Adriana de Souza e Silva is a member of the Center for Network Culture and holds a position as Associate Professor at the IT University of Copenhagen (ITU) in the Digital Culture and Mobile Communication group. She is also an Assistant Professor at the Department of Communication at North Carolina State University (NCSU), affiliated faculty at the Digital Games Research Center, and a faculty member of the Communication, Rhetoric and Digital Media(CRDM) program at NCSU. Dr. de Souza e Silva’s research focuses on how mobile and locative interfaces shape people’s interactions with public spaces and create new forms of sociability. She teaches classes on mobile technologies, location-based games and Internet studies. Dr. de Souza e Silva is the co-editor (with Daniel M. Sutko) of the book Digital Cityscapes—Merging digital and urban playspaces(Peter Lang, 2009), and the co-author (with Eric Gordon) of the forthcoming book Net-Locality: Why location matters in a networked world (Blackwell, 2011). She holds a Ph.D. in Communication and Culture from the Federal University of Rio de Janeiro, Brazil.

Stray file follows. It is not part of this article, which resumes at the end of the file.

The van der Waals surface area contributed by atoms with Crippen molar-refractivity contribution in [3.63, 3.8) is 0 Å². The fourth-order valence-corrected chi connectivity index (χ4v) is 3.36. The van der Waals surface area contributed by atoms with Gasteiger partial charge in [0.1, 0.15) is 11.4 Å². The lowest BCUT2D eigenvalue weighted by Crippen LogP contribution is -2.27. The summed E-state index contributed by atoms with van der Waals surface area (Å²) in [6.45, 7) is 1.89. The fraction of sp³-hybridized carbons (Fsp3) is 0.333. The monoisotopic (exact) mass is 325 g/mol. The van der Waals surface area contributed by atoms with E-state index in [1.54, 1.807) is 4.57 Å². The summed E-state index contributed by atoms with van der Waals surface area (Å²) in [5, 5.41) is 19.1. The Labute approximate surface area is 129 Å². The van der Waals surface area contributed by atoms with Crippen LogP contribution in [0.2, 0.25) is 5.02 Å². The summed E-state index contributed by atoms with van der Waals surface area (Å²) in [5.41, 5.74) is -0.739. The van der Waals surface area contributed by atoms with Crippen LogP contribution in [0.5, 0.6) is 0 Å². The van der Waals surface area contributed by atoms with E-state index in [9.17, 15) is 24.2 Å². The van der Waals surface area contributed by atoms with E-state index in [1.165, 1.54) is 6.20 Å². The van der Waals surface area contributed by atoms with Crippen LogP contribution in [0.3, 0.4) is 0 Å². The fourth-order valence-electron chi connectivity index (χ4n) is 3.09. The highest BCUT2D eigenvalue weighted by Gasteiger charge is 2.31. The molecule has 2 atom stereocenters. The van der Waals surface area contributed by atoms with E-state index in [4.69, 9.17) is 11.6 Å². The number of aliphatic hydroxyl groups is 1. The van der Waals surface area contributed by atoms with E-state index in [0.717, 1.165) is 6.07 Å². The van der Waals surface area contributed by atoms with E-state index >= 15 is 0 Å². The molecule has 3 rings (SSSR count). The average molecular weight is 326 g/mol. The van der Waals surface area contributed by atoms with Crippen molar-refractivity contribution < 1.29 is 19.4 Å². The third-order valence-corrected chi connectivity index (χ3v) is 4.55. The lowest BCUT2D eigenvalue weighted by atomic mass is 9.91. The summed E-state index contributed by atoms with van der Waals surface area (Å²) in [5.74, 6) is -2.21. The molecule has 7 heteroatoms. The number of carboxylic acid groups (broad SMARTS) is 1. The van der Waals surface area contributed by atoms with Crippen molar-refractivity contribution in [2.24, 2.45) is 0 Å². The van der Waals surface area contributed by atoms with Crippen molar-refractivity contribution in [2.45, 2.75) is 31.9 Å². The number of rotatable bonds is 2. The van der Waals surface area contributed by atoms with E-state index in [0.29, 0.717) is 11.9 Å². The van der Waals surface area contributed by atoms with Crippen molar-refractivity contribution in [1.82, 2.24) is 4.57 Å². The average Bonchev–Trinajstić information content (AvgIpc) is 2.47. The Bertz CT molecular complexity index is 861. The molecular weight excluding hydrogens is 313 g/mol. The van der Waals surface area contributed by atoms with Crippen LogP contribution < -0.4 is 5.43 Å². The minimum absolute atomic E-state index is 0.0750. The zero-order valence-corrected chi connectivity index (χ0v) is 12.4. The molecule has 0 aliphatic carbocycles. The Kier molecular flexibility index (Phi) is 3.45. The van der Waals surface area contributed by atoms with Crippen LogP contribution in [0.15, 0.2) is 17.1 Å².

About the Center
The Center for Network Culture at the IT University Copenhagen consists of a group of interdisciplinary researchers from across the institution, coming together to investigate the notion of networked culture, which we see as one of the defining characteristics of the modern world.
We are particularly interested in going beyond the study of individual uses of technologies, focusing instead on the culture(s) of networks, remixing practices, collaboration, and distribution as key to understanding how we are negotiating a complex web of new technologies and social structures. We pay particular attention to the everyday (indeed often mundane) context and construction of network culture in our lives. We are interested in how people relate to each other in this digital world and to the shifting social and political actors that are shaping the future.
We are also strongly interested in the inter-relation between emerging technologies and practices... Read the full text here